Fainting from needles

Applied Tension Technique - For People Who Faint at the Sight of Blood or Needles

Most people feel a bit uneasy when they see blood or have to get a needle. However, for some people, seeing blood or needles causes them to faint or to feel like they will faint. It is very rare to actually faint from anxiety, unless you have this problem. If you tend to faint when you get an injection or have blood drawn you can benefit from learning a simple technique that will help you prevent fainting or speed up the recovery time if you do faint.

Why Do Some People Faint at the Sight of Blood or a Needle?

Fainting is caused by a sudden drop in your heart rate or blood pressure. When we are anxious, our heart rate and blood pressure actually go up. This is why it is so rare to faint when you are feeling anxious. However, some people with a fear of blood or needles experience an initial increase and then a sudden drop in their blood pressure, which can result in fainting. This drop in blood pressure is called the vasovagal response. Only a small minority of people have this response at the sight of blood or needles. The good news is, if you have this problem there is a way to prevent it and keep yourself from fainting.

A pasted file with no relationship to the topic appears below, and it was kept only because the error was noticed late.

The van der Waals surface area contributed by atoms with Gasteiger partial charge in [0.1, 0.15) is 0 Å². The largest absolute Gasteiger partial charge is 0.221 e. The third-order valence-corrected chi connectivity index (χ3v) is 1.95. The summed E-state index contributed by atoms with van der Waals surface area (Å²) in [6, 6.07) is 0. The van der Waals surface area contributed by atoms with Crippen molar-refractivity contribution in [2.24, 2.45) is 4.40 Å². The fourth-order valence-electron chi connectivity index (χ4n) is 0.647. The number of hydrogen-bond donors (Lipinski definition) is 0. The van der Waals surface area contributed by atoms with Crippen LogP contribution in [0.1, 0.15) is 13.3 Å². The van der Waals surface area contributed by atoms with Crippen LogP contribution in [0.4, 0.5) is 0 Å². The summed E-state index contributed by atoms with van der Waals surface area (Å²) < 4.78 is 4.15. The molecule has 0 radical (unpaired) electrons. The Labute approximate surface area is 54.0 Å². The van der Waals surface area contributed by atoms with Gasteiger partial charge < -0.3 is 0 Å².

In most cases, fainting is harmless.The sudden drop in blood pressure that results from the vasovagal response is not dangerous or life-threatening.

However, it is important that you discuss your fainting with a doctor before using this technique or exposing yourself to situations (such as needles or blood) that could cause fainting.

The Applied Tension Technique

The Applied Tension Technique (The Applied Tension Technique was developed by Lars-Göran Öst) is a strategy developed to help prevent fainting or help people recover faster if they do faint. The technique involves tensing the muscles in your body, which then raises your blood pressure. If your blood pressure increases, you are less likely to faint.

How to Do It